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Re: Investigating IO Saturation

From: Chris Browne <cbbrowne(at)acm(dot)org>
To: pgsql-performance(at)postgresql(dot)org
Subject: Re: Investigating IO Saturation
Date: 2006-01-24 19:43:59
Message-ID: (view raw, whole thread or download thread mbox)
Lists: pgsql-performance
tgl(at)sss(dot)pgh(dot)pa(dot)us (Tom Lane) writes:

> Brad Nicholson <bnichols(at)ca(dot)afilias(dot)info> writes:
>> I'm investigating a potential IO issue.  We're running 7.4 on AIX 5.1.  
>> During periods of high activity (reads, writes, and vacuums), we are 
>> seeing iostat reporting 100% disk usage.  I have a feeling that the 
>> iostat numbers are misleading.  I can make iostat usage jump from less 
>> than 10% to greater than 95% by running a single vacuum against a 
>> moderate sized table (no noticeable change in the other activity).
> That's not particularly surprising, and I see no reason to think that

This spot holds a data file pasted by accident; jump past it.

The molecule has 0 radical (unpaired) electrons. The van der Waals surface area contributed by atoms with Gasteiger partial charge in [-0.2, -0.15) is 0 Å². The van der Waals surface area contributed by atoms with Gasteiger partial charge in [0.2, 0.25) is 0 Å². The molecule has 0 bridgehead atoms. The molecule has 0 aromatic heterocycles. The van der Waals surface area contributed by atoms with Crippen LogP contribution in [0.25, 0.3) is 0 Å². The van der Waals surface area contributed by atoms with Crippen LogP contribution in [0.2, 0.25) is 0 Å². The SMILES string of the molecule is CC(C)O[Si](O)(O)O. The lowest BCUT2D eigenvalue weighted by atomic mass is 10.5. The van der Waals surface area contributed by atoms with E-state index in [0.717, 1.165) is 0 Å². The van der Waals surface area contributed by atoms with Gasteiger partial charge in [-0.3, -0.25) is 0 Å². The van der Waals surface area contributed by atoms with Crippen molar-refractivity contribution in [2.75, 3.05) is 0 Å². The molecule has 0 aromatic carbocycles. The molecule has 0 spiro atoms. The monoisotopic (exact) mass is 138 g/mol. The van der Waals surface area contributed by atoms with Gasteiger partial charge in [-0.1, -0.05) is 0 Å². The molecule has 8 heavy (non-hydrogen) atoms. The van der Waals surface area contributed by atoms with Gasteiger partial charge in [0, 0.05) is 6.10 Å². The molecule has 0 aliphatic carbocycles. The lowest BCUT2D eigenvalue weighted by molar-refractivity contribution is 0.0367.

> iostat is lying to you.
> More recent versions of PG include parameters that you can use to
> "throttle" vacuum's I/O demand ... but unthrottled, it's definitely
> an I/O hog.

I believe it's 7.4 where the cost-based vacuum parameters entered in,
so that would, in principle, already be an option.

[rummaging around...]

Hmm.... There was a patch for 7.4, but it's only "standard" as of

> The vmstat numbers suggest that vacuum is not completely killing you,
> but you could probably get some improvement in foreground query
> performance by throttling it back.  There are other good reasons to
> consider an update, anyway.

I'd have reservations about "throttling it back" because that would
lead to VACUUMs running, and holding transactions open, for 6 hours
instead of 2.

That is consistent with benchmarking; there was a report of the
default policy cutting I/O load by ~80% at the cost of vacuums taking
3x as long to complete.

The "real" answer is to move to 8.x, where VACUUM doesn't chew up
shared memory cache as it does in 7.4 and earlier.

But in the interim, we need to make sure we tilt over the right
windmills, or something of the sort :-).
output = reverse("gro.gultn" "@" "enworbbc")
"Women and cats will do as  they please, and men and dogs should relax
and get used to the idea." -- Robert A. Heinlein

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